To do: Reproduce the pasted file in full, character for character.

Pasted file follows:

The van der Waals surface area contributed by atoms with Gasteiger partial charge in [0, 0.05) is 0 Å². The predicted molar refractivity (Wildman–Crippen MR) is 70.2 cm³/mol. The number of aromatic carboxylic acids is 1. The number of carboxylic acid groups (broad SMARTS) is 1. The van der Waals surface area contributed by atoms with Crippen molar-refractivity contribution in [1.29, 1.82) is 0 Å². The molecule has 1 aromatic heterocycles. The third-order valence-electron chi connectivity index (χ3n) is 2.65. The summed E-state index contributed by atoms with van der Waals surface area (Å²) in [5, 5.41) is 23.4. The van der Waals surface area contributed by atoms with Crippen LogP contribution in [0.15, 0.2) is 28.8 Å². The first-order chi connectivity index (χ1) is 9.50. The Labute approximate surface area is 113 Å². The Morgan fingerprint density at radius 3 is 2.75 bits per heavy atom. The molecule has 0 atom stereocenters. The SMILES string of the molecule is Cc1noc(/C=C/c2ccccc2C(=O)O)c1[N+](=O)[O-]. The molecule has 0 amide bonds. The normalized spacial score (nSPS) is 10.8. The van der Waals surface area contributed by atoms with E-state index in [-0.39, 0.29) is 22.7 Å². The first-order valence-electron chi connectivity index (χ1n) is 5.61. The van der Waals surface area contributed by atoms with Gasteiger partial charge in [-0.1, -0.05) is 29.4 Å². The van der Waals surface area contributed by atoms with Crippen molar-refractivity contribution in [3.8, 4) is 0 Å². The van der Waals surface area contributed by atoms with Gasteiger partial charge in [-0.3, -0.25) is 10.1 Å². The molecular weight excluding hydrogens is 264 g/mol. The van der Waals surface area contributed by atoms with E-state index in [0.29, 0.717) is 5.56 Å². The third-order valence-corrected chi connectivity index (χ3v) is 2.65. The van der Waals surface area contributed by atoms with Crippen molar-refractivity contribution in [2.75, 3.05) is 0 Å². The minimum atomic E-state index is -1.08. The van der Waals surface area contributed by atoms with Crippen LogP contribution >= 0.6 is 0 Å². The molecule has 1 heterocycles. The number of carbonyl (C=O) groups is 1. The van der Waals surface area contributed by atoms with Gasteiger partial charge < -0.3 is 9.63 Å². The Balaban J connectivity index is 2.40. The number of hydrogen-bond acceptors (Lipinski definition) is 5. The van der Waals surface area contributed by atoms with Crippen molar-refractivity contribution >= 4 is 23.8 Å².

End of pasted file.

The van der Waals surface area contributed by atoms with Gasteiger partial charge in [0, 0.05) is 0 Å². The predicted molar refractivity (Wildman–Crippen MR) is 70.2 cm³/mol. The number of aromatic carboxylic acids is 1. The number of carboxylic acid groups (broad SMARTS) is 1. The van der Waals surface area contributed by atoms with Crippen molar-refractivity contribution in [1.29, 1.82) is 0 Å². The molecule has 1 aromatic heterocycles. The third-order valence-electron chi connectivity index (χ3n) is 2.65. The summed E-state index contributed by atoms with van der Waals surface area (Å²) in [5, 5.41) is 23.4. The van der Waals surface area contributed by atoms with Crippen LogP contribution in [0.15, 0.2) is 28.8 Å². The first-order chi connectivity index (χ1) is 9.50. The Labute approximate surface area is 113 Å². The Morgan fingerprint density at radius 3 is 2.75 bits per heavy atom. The molecule has 0 atom stereocenters. The SMILES string of the molecule is Cc1noc(/C=C/c2ccccc2C(=O)O)c1[N+](=O)[O-]. The molecule has 0 amide bonds. The normalized spacial score (nSPS) is 10.8. The van der Waals surface area contributed by atoms with E-state index in [-0.39, 0.29) is 22.7 Å². The first-order valence-electron chi connectivity index (χ1n) is 5.61. The van der Waals surface area contributed by atoms with Gasteiger partial charge in [-0.1, -0.05) is 29.4 Å². The van der Waals surface area contributed by atoms with Crippen molar-refractivity contribution in [3.8, 4) is 0 Å². The van der Waals surface area contributed by atoms with Gasteiger partial charge in [-0.3, -0.25) is 10.1 Å². The molecular weight excluding hydrogens is 264 g/mol. The van der Waals surface area contributed by atoms with E-state index in [0.29, 0.717) is 5.56 Å². The third-order valence-corrected chi connectivity index (χ3v) is 2.65. The van der Waals surface area contributed by atoms with Crippen molar-refractivity contribution in [2.75, 3.05) is 0 Å². The minimum atomic E-state index is -1.08. The van der Waals surface area contributed by atoms with Crippen LogP contribution >= 0.6 is 0 Å². The molecule has 1 heterocycles. The number of carbonyl (C=O) groups is 1. The van der Waals surface area contributed by atoms with Gasteiger partial charge < -0.3 is 9.63 Å². The Balaban J connectivity index is 2.40. The number of hydrogen-bond acceptors (Lipinski definition) is 5. The van der Waals surface area contributed by atoms with Crippen molar-refractivity contribution >= 4 is 23.8 Å².